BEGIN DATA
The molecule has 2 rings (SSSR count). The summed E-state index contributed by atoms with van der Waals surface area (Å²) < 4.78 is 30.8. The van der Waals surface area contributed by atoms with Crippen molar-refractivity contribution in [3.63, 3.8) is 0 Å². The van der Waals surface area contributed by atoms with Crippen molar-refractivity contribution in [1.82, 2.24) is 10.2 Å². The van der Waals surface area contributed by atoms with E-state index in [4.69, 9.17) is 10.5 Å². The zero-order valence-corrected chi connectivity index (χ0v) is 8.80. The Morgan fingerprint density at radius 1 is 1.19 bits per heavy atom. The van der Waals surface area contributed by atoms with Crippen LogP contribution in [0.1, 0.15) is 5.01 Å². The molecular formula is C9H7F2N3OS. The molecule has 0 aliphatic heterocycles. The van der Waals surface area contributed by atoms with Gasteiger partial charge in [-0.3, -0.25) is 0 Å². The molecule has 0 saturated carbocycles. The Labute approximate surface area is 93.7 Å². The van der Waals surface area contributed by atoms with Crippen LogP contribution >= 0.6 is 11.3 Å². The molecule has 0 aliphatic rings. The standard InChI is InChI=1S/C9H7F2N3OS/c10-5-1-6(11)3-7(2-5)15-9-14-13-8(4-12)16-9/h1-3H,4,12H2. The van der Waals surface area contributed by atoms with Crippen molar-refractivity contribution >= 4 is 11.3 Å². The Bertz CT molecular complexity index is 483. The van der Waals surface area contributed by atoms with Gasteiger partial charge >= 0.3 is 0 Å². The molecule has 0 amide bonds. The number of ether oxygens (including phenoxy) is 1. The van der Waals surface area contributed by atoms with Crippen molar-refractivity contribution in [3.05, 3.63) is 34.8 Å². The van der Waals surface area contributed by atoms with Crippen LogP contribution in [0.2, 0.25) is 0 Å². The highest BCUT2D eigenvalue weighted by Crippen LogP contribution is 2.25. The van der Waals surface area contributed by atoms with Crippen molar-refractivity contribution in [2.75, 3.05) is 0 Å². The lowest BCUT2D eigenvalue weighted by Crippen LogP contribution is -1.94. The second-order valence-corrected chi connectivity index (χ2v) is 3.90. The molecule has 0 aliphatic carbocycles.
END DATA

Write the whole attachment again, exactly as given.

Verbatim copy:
The molecule has 2 rings (SSSR count). The summed E-state index contributed by atoms with van der Waals surface area (Å²) < 4.78 is 30.8. The van der Waals surface area contributed by atoms with Crippen molar-refractivity contribution in [3.63, 3.8) is 0 Å². The van der Waals surface area contributed by atoms with Crippen molar-refractivity contribution in [1.82, 2.24) is 10.2 Å². The van der Waals surface area contributed by atoms with E-state index in [4.69, 9.17) is 10.5 Å². The zero-order valence-corrected chi connectivity index (χ0v) is 8.80. The Morgan fingerprint density at radius 1 is 1.19 bits per heavy atom. The van der Waals surface area contributed by atoms with Crippen LogP contribution in [0.1, 0.15) is 5.01 Å². The molecular formula is C9H7F2N3OS. The molecule has 0 aliphatic heterocycles. The van der Waals surface area contributed by atoms with Gasteiger partial charge in [-0.3, -0.25) is 0 Å². The molecule has 0 saturated carbocycles. The Labute approximate surface area is 93.7 Å². The van der Waals surface area contributed by atoms with Crippen LogP contribution >= 0.6 is 11.3 Å². The molecule has 0 aliphatic rings. The standard InChI is InChI=1S/C9H7F2N3OS/c10-5-1-6(11)3-7(2-5)15-9-14-13-8(4-12)16-9/h1-3H,4,12H2. The van der Waals surface area contributed by atoms with Crippen molar-refractivity contribution >= 4 is 11.3 Å². The Bertz CT molecular complexity index is 483. The van der Waals surface area contributed by atoms with Gasteiger partial charge >= 0.3 is 0 Å². The molecule has 0 amide bonds. The number of ether oxygens (including phenoxy) is 1. The van der Waals surface area contributed by atoms with Crippen molar-refractivity contribution in [3.05, 3.63) is 34.8 Å². The van der Waals surface area contributed by atoms with Crippen LogP contribution in [0.2, 0.25) is 0 Å². The highest BCUT2D eigenvalue weighted by Crippen LogP contribution is 2.25. The van der Waals surface area contributed by atoms with Crippen molar-refractivity contribution in [2.75, 3.05) is 0 Å². The lowest BCUT2D eigenvalue weighted by Crippen LogP contribution is -1.94. The second-order valence-corrected chi connectivity index (χ2v) is 3.90. The molecule has 0 aliphatic carbocycles.